Blind Judging: I ended up with 7 judges. Their experience and knowledge of BBQ ranged from winning competitors to “I like to go to BBQ restaurants sometimes”, and everything in between. One couple took my brisket class last January. The judges were not told what the experiment entailed, or what the differences were in the briskets. They got really into it! I wish I had recorded the commentary! I apologize for the backdrop; I’d originally planned to do this outside, but it was chilly so we did it in my campground laundry room. DOWN was brisket A (and pictured first in collage pics) and UP was B. Results are in the photos, but to sum it up, DOWN received 38% overall votes while UP received 60%.
MY final assessment: if doing a brisket on a cooker where the heat source is beneath, I would always smoke fat-down. If competing, I would smoke fat-down, BUT I would rather spend some time finding a way to get the flavor, juiciness, and texture of UP brisket with the appearance of DOWN brisket, which is what winning competitors already do. If serving brisket, to paying customers or personal friends and family, I would 100% smoke fat UP. The flavor and texture is just not comparable. As with anything, one should do what works best for them. Don’t be afraid to research, to learn, and to experiment. Barbecue is as much science as it is art.
Fat Cap UP or DOWN? by Rita Olsen
Last Updated on May 15, 2019 by Judith Fertig
JR Burns says
I’ve been arguing this for forever .
I’ve been doing fat cap up for forever .
With the fat trimmed to 1/4″ then scored down to the meat.
That being said I’ve always used indirect heat , generally by using a water pan between the meat and the heat .
I won’t say the fat renders into the meat but it does keep the meat moist .
It also runs down and over the meat keeping it moist and adding flavor.
Moist meat attracts smoke so it’s a win win.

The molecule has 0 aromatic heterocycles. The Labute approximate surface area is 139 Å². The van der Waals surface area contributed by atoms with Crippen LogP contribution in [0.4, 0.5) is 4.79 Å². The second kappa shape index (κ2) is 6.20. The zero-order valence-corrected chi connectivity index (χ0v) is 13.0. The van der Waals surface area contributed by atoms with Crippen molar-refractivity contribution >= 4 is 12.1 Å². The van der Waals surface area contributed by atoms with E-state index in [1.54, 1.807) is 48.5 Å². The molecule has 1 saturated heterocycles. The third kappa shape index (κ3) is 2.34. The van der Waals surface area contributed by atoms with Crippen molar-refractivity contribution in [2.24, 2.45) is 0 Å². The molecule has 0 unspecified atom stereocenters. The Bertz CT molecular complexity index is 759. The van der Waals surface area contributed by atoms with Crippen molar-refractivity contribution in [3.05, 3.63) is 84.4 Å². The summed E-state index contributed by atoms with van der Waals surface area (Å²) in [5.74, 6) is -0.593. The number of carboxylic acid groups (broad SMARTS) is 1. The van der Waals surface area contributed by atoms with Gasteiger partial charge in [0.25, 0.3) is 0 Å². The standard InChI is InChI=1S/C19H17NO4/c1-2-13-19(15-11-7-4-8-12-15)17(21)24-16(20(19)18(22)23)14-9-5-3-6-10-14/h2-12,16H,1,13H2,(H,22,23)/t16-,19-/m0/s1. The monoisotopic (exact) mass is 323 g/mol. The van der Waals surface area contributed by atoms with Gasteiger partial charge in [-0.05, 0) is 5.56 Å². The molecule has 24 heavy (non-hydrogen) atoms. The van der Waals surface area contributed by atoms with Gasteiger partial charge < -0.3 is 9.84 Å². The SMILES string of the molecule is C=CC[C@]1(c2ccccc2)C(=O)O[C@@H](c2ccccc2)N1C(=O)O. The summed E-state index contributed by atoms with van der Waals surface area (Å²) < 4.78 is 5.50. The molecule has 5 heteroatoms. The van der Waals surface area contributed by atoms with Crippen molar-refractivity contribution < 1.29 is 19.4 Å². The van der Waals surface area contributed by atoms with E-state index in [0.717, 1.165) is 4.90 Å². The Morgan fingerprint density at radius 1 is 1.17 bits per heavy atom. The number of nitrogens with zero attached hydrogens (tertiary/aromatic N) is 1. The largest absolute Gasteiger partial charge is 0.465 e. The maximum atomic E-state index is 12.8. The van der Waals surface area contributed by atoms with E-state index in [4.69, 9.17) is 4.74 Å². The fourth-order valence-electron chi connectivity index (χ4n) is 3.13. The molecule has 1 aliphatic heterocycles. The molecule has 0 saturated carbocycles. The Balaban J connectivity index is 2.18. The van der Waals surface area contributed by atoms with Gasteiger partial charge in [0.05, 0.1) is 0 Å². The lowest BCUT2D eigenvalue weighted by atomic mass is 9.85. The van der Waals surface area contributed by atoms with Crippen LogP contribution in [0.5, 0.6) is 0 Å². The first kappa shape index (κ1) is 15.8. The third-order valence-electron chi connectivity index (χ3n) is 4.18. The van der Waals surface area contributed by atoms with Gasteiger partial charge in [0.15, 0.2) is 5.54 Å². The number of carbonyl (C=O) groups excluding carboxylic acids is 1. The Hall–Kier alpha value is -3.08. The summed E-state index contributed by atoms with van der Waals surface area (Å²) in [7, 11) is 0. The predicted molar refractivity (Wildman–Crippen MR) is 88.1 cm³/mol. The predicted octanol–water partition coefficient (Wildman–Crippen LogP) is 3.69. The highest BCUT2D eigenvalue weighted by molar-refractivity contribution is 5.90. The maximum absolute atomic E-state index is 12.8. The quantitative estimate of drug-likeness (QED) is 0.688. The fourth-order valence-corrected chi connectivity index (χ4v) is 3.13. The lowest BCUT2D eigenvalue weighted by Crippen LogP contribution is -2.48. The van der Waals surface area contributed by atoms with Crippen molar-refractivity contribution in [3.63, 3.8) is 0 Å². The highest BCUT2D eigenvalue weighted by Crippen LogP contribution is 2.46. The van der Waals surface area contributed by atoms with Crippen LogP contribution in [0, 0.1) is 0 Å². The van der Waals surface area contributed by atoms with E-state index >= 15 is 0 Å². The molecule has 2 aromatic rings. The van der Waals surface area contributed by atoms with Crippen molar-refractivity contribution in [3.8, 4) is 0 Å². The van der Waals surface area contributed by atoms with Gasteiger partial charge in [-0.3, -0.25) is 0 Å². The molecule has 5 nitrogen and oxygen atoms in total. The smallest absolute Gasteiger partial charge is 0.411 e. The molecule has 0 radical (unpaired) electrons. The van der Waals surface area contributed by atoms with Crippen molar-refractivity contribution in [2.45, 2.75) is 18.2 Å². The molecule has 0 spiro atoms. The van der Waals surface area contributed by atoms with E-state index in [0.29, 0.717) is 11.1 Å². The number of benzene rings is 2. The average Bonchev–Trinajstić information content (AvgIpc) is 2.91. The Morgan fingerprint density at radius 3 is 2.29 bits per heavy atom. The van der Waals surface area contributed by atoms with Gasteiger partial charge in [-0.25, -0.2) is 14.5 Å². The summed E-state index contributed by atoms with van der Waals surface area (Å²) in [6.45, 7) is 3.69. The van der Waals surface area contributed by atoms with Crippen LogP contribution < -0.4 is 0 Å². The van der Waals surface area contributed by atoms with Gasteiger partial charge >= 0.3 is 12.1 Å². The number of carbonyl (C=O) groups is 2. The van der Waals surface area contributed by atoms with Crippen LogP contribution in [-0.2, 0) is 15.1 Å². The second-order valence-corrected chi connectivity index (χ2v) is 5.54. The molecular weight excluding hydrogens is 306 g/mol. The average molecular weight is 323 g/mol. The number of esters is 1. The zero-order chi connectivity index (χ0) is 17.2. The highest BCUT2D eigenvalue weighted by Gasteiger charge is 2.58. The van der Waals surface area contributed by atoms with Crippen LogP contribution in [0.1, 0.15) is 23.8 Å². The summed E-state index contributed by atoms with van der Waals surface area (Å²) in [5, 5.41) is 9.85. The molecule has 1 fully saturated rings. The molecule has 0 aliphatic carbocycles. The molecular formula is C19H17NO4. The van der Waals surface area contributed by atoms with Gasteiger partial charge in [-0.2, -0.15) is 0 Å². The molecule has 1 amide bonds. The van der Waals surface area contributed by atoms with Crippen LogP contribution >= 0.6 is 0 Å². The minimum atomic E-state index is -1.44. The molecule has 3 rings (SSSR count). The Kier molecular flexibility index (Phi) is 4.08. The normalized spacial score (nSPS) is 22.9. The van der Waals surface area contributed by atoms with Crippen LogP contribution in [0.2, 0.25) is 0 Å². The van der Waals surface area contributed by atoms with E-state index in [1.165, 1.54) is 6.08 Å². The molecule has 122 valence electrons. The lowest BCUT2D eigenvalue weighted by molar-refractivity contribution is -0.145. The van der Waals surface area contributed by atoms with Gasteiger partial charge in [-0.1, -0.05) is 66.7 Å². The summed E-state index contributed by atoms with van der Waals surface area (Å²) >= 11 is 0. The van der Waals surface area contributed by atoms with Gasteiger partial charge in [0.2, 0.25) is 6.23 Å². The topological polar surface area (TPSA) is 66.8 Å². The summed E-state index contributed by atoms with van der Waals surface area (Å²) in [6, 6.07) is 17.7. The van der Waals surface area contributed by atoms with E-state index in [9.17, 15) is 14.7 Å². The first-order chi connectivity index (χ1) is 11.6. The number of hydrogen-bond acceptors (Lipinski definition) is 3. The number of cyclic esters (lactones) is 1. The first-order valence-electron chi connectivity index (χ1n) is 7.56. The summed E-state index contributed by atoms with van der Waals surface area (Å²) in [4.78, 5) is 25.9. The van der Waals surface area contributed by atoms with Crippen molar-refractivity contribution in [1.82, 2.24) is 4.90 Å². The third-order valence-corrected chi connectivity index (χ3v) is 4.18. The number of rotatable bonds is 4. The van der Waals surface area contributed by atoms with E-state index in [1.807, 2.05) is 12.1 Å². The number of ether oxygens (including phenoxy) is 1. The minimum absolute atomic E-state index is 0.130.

If you are using direct heat the fat should go twords the heat source .
There is one guy that uses the trimmed of fat as a heat barrier .
Get ready for the next 200 opinions and theories .
Zachary Fouts says
Always put the fat towards your heat source. On pellet grills…that’s down.
Matthew Timothy says
Depends on smoker. Some say if using a WSM fat side down. Some say fat side up so the juices render back into the meat. i think in comp they remove the cap so it doesn’t matter.
John Hunt says
Down my preference. When the fat melts it won’t infuse in the skin, more like run off and may ruin your bark and rub you used
Glenn Gay says
You just started a whirlwind.
Jesse Larocque says
Up. You want the fat breaking down and basting that meat.
Jesse Larocque says
In the link. The guy admits there’s nothing to back up that the fat won’t penetrate the meat. They go on to say there is one reason why people put fat cap down and it’s to shield the meat from heat. Your Kamado conveniently comes with it’s very own heat deflector. How about that.
Brent Pye says
My opinion is there is a heat deflector and drip pan under it, the heat goes around the deflector, up the top and then back down to the center. So I do fat side up to protect it. If you are trying to use the fat protect it from heat, I would think you would actually want the cap up. I’ve done 3 and have done both ways. I will likely keep going fat cap up
Steve Wall says
It depends on what type of smoker you’re using, Use the fat cap as an insulator between the meat and the heat source sometimes that’s up sometimes that’s down depending on what type of smoker using.
It also depends on how important the bark is to you fat side up does not leave the most bark on a brisket in a KJ.
Jason Leyva says
Fatty side down. Unless you’re OK with burning the best part of the meat.
Just an FYI, the heat deflectors don’t completely protect the bottom of the brisket.
Darrell Simonds says
I was told to have the cap at the top to help keep it moist while cooking. I am not sure if it’s right or wrong but I do it that way.
Kirk Olson says
Imma duck after I say this. A lot of people think bbq is like a recipe….(smoke till an exact temp then wrap then pull at an exact temp) paper vs foil….cap up or down …..there isn’t ONE person in here that can tell if your fat cap was up or down or what you wrapped it in……meaning it ISNT a big deal…just use what you got…..relax….enjoy it…..try it both ways…..on a vertical I prefer it up but not for self basting…..more about if I have anything going under the brisket…..
ChrisTopher J Courtney says
I start it wrapped down. Cook 1/2 way then flip and open for the other 1/2 and let the juice seep in keeps it moist.